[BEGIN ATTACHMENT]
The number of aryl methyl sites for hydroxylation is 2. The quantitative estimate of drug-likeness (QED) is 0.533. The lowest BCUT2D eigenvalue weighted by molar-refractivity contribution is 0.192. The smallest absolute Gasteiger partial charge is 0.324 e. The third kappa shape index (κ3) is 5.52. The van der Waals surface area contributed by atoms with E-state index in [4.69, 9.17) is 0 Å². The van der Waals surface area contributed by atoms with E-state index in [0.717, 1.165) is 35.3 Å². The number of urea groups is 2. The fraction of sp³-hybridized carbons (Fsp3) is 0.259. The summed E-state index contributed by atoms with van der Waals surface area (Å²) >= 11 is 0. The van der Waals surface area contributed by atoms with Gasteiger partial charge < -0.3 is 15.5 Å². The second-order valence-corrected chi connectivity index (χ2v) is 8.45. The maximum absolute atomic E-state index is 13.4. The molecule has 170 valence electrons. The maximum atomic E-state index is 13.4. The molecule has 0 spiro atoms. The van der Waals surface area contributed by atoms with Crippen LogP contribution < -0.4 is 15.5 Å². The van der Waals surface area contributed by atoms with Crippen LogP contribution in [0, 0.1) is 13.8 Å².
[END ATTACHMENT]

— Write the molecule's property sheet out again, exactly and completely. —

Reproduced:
The number of aryl methyl sites for hydroxylation is 2. The quantitative estimate of drug-likeness (QED) is 0.533. The lowest BCUT2D eigenvalue weighted by molar-refractivity contribution is 0.192. The smallest absolute Gasteiger partial charge is 0.324 e. The third kappa shape index (κ3) is 5.52. The van der Waals surface area contributed by atoms with E-state index in [4.69, 9.17) is 0 Å². The van der Waals surface area contributed by atoms with E-state index in [0.717, 1.165) is 35.3 Å². The number of urea groups is 2. The fraction of sp³-hybridized carbons (Fsp3) is 0.259. The summed E-state index contributed by atoms with van der Waals surface area (Å²) >= 11 is 0. The van der Waals surface area contributed by atoms with Gasteiger partial charge < -0.3 is 15.5 Å². The second-order valence-corrected chi connectivity index (χ2v) is 8.45. The maximum absolute atomic E-state index is 13.4. The molecule has 170 valence electrons. The maximum atomic E-state index is 13.4. The molecule has 0 spiro atoms. The van der Waals surface area contributed by atoms with Crippen LogP contribution < -0.4 is 15.5 Å². The van der Waals surface area contributed by atoms with Crippen LogP contribution in [0, 0.1) is 13.8 Å².